All that said, you don’t primarily trade futures because you require only a portion of the entire amount to take a trading position or because you don’t actually get the commodity delivered to your home.

You do so to either hedge your investment portfolio against the price volatility in the agri commodity market or to speculate and profit off the price volatility of agri commodities. Let’s understand how exactly agri commodity trading can help you hedge your other investments through the following illustration.

Example: Assume you are a regular stock market investor, which means you are investing in businesses. Now, several businesses may use agricultural commodities to manufacture their products. For example, palm oil is an integral ingredient in many Fast Moving Consumer Goods (FMCG) businesses; it’s used in chocolates, chips, shampoos, etc. Likewise, cotton is the backbone of the textile industry.

  • So, assume you’re an investor in an FMCG company that relies on palm oil to produce its primary product. Now, we’ll simplify things and understand how palm oil prices affect the company’s stock price.
  • When the price of palm oil trades at ₹X, which is normal, the market is considered to be stable. It expects the company to record a profit margin of 15%. However, due to external factors, the price of palm oil shoots up significantly by ₹Y.
  • Now, at ₹X+Y, there’s a panic in the market; investors of the FMCG stock now expect the company profit margins to fall significantly, say, to 10%. This may lead to a short-term or even longer downward curve in the corporate’s stock price.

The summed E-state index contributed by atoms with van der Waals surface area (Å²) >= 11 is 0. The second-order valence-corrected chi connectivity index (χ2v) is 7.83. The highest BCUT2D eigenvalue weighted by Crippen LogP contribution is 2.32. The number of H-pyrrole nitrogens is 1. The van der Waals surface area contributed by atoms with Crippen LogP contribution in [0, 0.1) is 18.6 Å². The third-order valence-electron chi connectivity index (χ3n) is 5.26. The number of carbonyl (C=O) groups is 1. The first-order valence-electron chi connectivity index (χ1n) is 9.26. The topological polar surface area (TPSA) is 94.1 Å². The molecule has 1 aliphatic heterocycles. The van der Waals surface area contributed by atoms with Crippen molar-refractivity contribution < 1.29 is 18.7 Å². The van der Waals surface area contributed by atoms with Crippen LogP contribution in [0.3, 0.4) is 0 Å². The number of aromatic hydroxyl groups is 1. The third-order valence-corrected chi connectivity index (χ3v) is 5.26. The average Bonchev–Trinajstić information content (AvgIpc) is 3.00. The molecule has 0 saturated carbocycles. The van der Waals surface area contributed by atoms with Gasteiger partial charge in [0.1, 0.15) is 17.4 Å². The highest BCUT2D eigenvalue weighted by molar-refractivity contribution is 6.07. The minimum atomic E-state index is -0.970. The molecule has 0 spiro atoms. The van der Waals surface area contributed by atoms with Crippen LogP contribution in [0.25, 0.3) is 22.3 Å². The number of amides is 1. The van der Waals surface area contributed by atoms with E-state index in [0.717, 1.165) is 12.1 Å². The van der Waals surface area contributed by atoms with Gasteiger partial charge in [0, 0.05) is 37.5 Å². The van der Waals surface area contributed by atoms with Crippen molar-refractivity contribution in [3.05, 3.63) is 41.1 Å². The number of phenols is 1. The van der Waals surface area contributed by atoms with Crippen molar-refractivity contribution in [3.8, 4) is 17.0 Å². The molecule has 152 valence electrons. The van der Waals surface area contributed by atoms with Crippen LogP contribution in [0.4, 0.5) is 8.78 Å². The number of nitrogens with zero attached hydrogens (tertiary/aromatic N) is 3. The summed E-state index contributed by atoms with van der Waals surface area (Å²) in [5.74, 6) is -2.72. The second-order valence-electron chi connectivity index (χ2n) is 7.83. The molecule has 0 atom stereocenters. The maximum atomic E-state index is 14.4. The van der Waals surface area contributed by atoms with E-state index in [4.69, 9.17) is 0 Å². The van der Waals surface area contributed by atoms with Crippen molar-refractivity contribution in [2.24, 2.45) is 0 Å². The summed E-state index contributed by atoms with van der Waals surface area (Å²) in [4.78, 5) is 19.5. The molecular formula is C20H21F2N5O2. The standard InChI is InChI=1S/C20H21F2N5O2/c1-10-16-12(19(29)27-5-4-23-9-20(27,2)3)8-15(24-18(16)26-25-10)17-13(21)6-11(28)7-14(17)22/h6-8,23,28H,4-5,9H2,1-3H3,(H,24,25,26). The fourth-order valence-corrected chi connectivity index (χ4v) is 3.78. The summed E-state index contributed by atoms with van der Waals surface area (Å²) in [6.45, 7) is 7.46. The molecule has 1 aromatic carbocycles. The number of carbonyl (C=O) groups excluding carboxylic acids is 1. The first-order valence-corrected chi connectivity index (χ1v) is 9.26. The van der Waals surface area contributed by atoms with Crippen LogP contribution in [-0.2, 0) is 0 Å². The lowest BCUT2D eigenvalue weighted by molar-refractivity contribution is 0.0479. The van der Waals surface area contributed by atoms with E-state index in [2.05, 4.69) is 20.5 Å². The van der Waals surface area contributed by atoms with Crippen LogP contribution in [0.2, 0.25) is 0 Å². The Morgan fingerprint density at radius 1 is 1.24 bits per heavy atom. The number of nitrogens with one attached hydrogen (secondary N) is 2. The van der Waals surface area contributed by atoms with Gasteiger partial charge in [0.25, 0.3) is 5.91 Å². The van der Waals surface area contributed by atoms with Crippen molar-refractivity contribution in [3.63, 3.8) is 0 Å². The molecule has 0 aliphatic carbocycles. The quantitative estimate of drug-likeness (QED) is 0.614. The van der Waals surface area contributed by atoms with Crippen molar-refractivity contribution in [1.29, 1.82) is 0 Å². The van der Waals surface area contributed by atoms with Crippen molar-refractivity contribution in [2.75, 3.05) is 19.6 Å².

• So, if you are an investor in that stock, you’ll lose money—or at least incur unrealised losses—on your investment in that FMCG company. However, you tracked the global palm oil market, and you foresaw a potential price rise in palm oil.
  • By purchasing palm oil futures, you hedge your portfolio. Now, as the price of palm oil increases, your FMCG stock’s price may decline, but your long position in palm oil futures may turn out to be a lucrative compensation.

Three Factors That Influence Agricultural Commodity Prices 

The two chief factors that affect agricultural commodity prices are—supply and demand. Now, this supply and demand in the agri commodity market may be affected by factors like:

  • Weather conditions
  • Geopolitical events
  • Government policies

For instance, a nation’s government imposes an export ban on specific agri commodities grown in the country. Since the nation is a major exporter of a specific agri commodity, that will lead to a global shortage of that commodity. This will lead to the price of the commodity skyrocketing in commodity markets worldwide.

How Can You Trade Agri Commodities?                                             

To start agri commodity trading in India, you must have a commodity trading account. Then, you can trade on commodity exchanges like the MCX and the NCDEX (National Commodity and Derivatives Exchange). Here are a few of the most frequently traded agri commodities:

  • Coffee
  • Cotton
  • Sugar
  • Crude Palm Oil
  • Soybean


Agri commodity trading involves the buying and selling of agricultural products like wheat, coffee, cotton, etc. As a retail investor, you trade futures contracts of these agri commodities. You trade these commodities to hedge your investments or speculate. The price of these agri commodities is driven by demand and supply. Understand the workings of futures contracts before you start commodity trading.

Frequently Asked Questions (FAQs)